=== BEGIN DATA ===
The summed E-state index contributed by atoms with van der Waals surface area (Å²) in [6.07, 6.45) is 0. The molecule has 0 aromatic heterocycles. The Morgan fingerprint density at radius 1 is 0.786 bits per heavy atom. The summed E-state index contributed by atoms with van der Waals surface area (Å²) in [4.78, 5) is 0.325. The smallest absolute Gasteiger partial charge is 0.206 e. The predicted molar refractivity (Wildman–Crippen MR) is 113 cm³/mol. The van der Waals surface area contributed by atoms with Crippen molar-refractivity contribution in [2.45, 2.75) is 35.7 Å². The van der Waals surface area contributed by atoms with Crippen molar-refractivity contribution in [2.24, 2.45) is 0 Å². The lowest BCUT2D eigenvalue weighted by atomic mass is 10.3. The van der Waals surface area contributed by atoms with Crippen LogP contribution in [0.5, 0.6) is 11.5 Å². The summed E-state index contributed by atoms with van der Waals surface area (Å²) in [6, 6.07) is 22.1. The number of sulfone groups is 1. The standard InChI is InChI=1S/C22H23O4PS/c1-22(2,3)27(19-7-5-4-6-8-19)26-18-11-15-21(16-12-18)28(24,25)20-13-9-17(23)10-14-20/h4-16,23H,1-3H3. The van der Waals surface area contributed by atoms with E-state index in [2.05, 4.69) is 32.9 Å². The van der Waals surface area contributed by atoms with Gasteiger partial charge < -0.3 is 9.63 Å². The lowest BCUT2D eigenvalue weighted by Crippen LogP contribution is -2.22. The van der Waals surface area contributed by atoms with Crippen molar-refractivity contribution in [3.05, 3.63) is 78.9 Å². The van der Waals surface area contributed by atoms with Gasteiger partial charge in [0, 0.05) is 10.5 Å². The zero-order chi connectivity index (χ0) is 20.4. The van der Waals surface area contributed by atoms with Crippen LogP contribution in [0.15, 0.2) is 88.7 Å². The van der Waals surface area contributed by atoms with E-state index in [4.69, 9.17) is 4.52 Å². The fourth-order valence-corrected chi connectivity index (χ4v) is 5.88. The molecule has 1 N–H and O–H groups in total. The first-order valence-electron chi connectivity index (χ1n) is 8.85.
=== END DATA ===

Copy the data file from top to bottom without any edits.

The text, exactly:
The summed E-state index contributed by atoms with van der Waals surface area (Å²) in [6.07, 6.45) is 0. The molecule has 0 aromatic heterocycles. The Morgan fingerprint density at radius 1 is 0.786 bits per heavy atom. The summed E-state index contributed by atoms with van der Waals surface area (Å²) in [4.78, 5) is 0.325. The smallest absolute Gasteiger partial charge is 0.206 e. The predicted molar refractivity (Wildman–Crippen MR) is 113 cm³/mol. The van der Waals surface area contributed by atoms with Crippen molar-refractivity contribution in [2.45, 2.75) is 35.7 Å². The van der Waals surface area contributed by atoms with Crippen molar-refractivity contribution in [2.24, 2.45) is 0 Å². The lowest BCUT2D eigenvalue weighted by atomic mass is 10.3. The van der Waals surface area contributed by atoms with Crippen LogP contribution in [0.5, 0.6) is 11.5 Å². The summed E-state index contributed by atoms with van der Waals surface area (Å²) in [6, 6.07) is 22.1. The number of sulfone groups is 1. The standard InChI is InChI=1S/C22H23O4PS/c1-22(2,3)27(19-7-5-4-6-8-19)26-18-11-15-21(16-12-18)28(24,25)20-13-9-17(23)10-14-20/h4-16,23H,1-3H3. The van der Waals surface area contributed by atoms with E-state index in [2.05, 4.69) is 32.9 Å². The van der Waals surface area contributed by atoms with Gasteiger partial charge < -0.3 is 9.63 Å². The lowest BCUT2D eigenvalue weighted by Crippen LogP contribution is -2.22. The van der Waals surface area contributed by atoms with Crippen molar-refractivity contribution in [3.05, 3.63) is 78.9 Å². The van der Waals surface area contributed by atoms with Gasteiger partial charge in [0, 0.05) is 10.5 Å². The zero-order chi connectivity index (χ0) is 20.4. The van der Waals surface area contributed by atoms with Crippen LogP contribution in [0.15, 0.2) is 88.7 Å². The van der Waals surface area contributed by atoms with E-state index in [4.69, 9.17) is 4.52 Å². The fourth-order valence-corrected chi connectivity index (χ4v) is 5.88. The molecule has 1 N–H and O–H groups in total. The first-order valence-electron chi connectivity index (χ1n) is 8.85.